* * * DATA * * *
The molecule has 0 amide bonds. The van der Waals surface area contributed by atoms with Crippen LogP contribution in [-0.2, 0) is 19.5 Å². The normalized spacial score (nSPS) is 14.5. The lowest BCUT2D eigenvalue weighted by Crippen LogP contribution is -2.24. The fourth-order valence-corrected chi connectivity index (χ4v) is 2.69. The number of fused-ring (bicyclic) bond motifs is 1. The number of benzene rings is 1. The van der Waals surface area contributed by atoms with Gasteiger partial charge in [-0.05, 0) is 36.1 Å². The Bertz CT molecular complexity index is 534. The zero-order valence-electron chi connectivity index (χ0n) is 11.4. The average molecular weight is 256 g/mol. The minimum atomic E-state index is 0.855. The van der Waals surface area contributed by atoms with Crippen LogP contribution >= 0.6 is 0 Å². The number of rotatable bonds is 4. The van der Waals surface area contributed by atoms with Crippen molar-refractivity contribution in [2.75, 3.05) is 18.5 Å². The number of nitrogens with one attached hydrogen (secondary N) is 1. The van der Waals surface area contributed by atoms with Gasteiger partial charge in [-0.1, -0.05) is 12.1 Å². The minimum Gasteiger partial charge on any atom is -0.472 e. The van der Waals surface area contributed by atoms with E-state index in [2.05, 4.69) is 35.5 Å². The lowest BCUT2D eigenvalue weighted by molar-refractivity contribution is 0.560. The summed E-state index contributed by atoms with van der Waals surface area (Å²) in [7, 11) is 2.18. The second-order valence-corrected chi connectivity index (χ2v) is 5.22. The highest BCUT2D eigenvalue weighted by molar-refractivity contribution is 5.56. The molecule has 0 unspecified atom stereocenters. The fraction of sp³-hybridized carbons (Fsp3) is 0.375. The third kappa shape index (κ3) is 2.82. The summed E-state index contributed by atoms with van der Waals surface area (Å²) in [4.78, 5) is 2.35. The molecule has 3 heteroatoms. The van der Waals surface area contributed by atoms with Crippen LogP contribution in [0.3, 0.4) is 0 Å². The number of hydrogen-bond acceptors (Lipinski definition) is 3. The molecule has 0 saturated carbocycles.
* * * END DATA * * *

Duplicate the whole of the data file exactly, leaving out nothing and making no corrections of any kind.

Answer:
The molecule has 0 amide bonds. The van der Waals surface area contributed by atoms with Crippen LogP contribution in [-0.2, 0) is 19.5 Å². The normalized spacial score (nSPS) is 14.5. The lowest BCUT2D eigenvalue weighted by Crippen LogP contribution is -2.24. The fourth-order valence-corrected chi connectivity index (χ4v) is 2.69. The number of fused-ring (bicyclic) bond motifs is 1. The number of benzene rings is 1. The van der Waals surface area contributed by atoms with Gasteiger partial charge in [-0.05, 0) is 36.1 Å². The Bertz CT molecular complexity index is 534. The zero-order valence-electron chi connectivity index (χ0n) is 11.4. The average molecular weight is 256 g/mol. The minimum atomic E-state index is 0.855. The van der Waals surface area contributed by atoms with Crippen LogP contribution >= 0.6 is 0 Å². The number of rotatable bonds is 4. The van der Waals surface area contributed by atoms with Crippen molar-refractivity contribution in [2.75, 3.05) is 18.5 Å². The number of nitrogens with one attached hydrogen (secondary N) is 1. The van der Waals surface area contributed by atoms with Gasteiger partial charge in [-0.1, -0.05) is 12.1 Å². The minimum Gasteiger partial charge on any atom is -0.472 e. The van der Waals surface area contributed by atoms with E-state index in [2.05, 4.69) is 35.5 Å². The lowest BCUT2D eigenvalue weighted by molar-refractivity contribution is 0.560. The summed E-state index contributed by atoms with van der Waals surface area (Å²) in [7, 11) is 2.18. The second-order valence-corrected chi connectivity index (χ2v) is 5.22. The highest BCUT2D eigenvalue weighted by molar-refractivity contribution is 5.56. The molecule has 0 unspecified atom stereocenters. The fraction of sp³-hybridized carbons (Fsp3) is 0.375. The third kappa shape index (κ3) is 2.82. The summed E-state index contributed by atoms with van der Waals surface area (Å²) in [4.78, 5) is 2.35. The molecule has 3 heteroatoms. The van der Waals surface area contributed by atoms with Crippen LogP contribution in [0.3, 0.4) is 0 Å². The number of hydrogen-bond acceptors (Lipinski definition) is 3. The molecule has 0 saturated carbocycles.